Georgia’s Foreign Ministry condemns Russia-Abkhazia military agreement

On November 26, 2015 the Russian Federation and Georgia’s occupied region of Abkhazia signed an illegal agreement on military cooperation. Photo by, 01 Dec 2015 - 17:28, Tbilisi,Georgia

Georgia is concerned by Russia’s aggressive actions in Georgia’s breakaway regions, specifically the recent signing of a military cooperation agreement with de facto Abkhazia, which was a blatant violation of international law and a threat to regional security. 

Today the Foreign Ministry of Georgia revealed the Russian Federation and western Georgia’s Sokhumi occupation regime signed another military cooperation document on November 26, 2015.

The Georgian side condemned the deal, which outlined the creation of a joint group of armed forces.

Abkhazia is an integral part of Georgia and does not represent an independent subject of international law, therefore any attempt to sign an ‘agreement’ with the region is a gross violation of international law and constitutes an illegal action devoid of legal consequences,” read the Georgian Foreign Ministry’s statement. 

The Ministry believed this was another case of "Russian provocation on Georgian soil” which threatened the security of Georgia and the wider region.

The Ministry recalled the so-called treaty on Alliance and Strategic Partnership between Russia and breakaway Abkhazia, and stressed that these actions displayed Russia’s "complete disregard” for its international obligations and the fundamental principles of international law. 

The so-called treaty was initiated by Russia at the end of last year and came into force in early 2015.

Having signed these documents, Russia, despite the Georgian Government's repeated calls, once again infringed the provisions of the 12 August 2008 Ceasefire Agreement that is of particular concern given the absence of international mechanisms in the occupied regions and Russia's persistent refusal to undertake the non-use of force pledge,” said Georgia’s Foreign Ministry.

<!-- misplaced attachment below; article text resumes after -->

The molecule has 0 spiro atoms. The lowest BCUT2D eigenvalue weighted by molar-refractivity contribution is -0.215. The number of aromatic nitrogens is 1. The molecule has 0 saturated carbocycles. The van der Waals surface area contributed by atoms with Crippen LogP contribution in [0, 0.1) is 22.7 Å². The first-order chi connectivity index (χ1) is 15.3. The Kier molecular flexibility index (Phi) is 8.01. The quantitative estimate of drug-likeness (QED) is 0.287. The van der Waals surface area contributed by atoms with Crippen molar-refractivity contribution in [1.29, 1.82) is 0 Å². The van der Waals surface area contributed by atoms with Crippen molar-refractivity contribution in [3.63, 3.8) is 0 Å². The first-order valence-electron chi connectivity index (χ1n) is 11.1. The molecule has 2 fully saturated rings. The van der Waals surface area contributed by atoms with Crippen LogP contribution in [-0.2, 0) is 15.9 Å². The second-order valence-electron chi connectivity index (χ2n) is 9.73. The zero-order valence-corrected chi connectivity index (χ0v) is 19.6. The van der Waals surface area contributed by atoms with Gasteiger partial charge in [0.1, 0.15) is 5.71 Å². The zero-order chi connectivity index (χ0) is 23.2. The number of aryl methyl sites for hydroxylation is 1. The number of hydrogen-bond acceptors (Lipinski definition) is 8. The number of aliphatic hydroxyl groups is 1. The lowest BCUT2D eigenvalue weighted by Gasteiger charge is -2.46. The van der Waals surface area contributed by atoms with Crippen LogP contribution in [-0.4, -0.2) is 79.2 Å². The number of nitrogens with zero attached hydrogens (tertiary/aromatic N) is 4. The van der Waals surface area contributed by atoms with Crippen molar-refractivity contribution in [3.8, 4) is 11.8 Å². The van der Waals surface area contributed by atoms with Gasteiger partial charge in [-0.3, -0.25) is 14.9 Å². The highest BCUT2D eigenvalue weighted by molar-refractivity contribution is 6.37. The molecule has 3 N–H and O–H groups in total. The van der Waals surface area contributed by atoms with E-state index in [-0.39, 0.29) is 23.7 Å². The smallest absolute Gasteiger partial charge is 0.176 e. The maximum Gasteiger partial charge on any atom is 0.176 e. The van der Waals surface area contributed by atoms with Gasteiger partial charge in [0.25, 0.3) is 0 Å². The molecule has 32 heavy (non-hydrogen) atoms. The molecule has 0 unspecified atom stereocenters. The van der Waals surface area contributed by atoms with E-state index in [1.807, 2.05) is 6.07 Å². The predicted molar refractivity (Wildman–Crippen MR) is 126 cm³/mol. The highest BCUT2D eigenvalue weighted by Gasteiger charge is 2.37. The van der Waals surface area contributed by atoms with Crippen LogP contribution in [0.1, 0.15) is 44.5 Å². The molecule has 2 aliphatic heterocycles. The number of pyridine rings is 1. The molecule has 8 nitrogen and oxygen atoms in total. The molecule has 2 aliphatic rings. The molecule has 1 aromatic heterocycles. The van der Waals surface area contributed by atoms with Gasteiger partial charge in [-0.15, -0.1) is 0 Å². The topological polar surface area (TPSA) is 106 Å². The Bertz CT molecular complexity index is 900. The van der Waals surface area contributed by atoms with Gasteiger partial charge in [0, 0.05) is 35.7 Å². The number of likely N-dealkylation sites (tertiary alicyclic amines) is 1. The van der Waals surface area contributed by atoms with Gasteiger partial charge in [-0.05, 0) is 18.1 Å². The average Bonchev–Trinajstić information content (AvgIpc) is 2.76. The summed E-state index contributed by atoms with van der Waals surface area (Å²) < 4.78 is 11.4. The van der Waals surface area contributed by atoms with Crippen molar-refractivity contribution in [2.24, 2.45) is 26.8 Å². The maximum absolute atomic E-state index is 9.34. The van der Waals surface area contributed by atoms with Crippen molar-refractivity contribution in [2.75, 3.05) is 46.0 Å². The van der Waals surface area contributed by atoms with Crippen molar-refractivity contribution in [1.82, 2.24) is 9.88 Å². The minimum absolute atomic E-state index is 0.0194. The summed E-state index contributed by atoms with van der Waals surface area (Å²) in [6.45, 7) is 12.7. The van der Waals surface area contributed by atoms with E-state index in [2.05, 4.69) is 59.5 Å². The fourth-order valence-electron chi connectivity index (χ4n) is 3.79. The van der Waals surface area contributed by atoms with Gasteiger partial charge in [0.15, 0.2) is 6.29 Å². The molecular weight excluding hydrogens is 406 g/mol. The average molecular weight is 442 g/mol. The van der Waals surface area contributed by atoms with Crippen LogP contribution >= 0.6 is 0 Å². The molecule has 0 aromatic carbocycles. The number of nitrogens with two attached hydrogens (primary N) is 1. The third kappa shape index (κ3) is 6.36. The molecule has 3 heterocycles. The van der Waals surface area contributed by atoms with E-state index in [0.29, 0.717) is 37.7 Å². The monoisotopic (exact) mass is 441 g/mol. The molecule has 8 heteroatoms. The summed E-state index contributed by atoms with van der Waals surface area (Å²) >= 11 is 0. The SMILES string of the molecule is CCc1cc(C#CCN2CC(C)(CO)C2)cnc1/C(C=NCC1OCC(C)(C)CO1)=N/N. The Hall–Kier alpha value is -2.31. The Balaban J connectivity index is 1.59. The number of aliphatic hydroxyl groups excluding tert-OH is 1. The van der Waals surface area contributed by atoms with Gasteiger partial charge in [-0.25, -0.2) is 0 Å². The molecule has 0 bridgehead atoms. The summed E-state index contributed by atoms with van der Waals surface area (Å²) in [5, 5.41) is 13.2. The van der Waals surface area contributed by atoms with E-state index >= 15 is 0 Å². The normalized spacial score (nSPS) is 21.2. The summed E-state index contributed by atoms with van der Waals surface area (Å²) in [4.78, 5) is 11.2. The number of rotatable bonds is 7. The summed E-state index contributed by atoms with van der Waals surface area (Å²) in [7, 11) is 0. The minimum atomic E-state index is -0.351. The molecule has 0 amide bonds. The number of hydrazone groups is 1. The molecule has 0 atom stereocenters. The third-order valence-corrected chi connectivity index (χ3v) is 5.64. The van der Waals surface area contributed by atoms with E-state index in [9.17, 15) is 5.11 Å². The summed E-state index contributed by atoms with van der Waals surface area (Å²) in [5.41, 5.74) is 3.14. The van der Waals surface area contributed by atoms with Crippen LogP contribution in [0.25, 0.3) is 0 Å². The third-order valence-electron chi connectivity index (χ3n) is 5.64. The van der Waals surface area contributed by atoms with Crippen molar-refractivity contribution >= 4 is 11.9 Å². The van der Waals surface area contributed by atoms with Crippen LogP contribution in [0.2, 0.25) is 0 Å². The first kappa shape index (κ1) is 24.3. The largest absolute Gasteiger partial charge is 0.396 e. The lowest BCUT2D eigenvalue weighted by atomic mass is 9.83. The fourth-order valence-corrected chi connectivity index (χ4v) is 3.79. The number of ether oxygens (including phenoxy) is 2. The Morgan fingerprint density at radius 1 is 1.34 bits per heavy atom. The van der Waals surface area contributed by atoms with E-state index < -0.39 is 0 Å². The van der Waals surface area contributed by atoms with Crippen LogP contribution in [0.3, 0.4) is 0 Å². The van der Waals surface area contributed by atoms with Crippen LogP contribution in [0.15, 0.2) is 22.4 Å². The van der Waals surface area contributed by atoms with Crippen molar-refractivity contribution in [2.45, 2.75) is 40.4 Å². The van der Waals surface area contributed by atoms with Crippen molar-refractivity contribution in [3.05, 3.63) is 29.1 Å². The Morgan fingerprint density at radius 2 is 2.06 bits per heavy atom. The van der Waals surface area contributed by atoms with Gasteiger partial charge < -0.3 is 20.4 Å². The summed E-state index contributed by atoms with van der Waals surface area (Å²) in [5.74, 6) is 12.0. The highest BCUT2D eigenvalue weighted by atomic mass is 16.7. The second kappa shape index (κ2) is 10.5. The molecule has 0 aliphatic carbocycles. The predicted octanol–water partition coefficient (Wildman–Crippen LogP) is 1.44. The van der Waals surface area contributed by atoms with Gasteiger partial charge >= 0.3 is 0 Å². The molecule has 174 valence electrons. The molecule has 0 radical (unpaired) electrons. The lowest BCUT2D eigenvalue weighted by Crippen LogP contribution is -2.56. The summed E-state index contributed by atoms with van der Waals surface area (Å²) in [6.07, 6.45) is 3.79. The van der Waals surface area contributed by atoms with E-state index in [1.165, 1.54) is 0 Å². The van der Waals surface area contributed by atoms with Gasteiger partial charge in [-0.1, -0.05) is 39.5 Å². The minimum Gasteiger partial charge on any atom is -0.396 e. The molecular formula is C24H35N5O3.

The Georgian side urged the international community to give due assessment to Russia's illegal actions and take appropriate measures to prevent a further escalation of the fragile security situation in the region.

Meanwhile Abkhazian news agency wrote that by the end of 2018 a special site would be arranged in Abkhazia where the joint Russian-Abkhazian armed forces could train. 

In an interview for the news agency, de facto Abkhazia’s Defence Minister Merab Kishmaria said the agreement was in the best interests of Abkhazia, as it "lacked trained soldiers and necessary military equipment to defend itself in case of any attack from Georgia”. 

Russia recognised Georgia’s de facto regions of Abkhazia and Tskhinvali (South Ossetia) as independent republics after the Russia-Georgia war in 2008.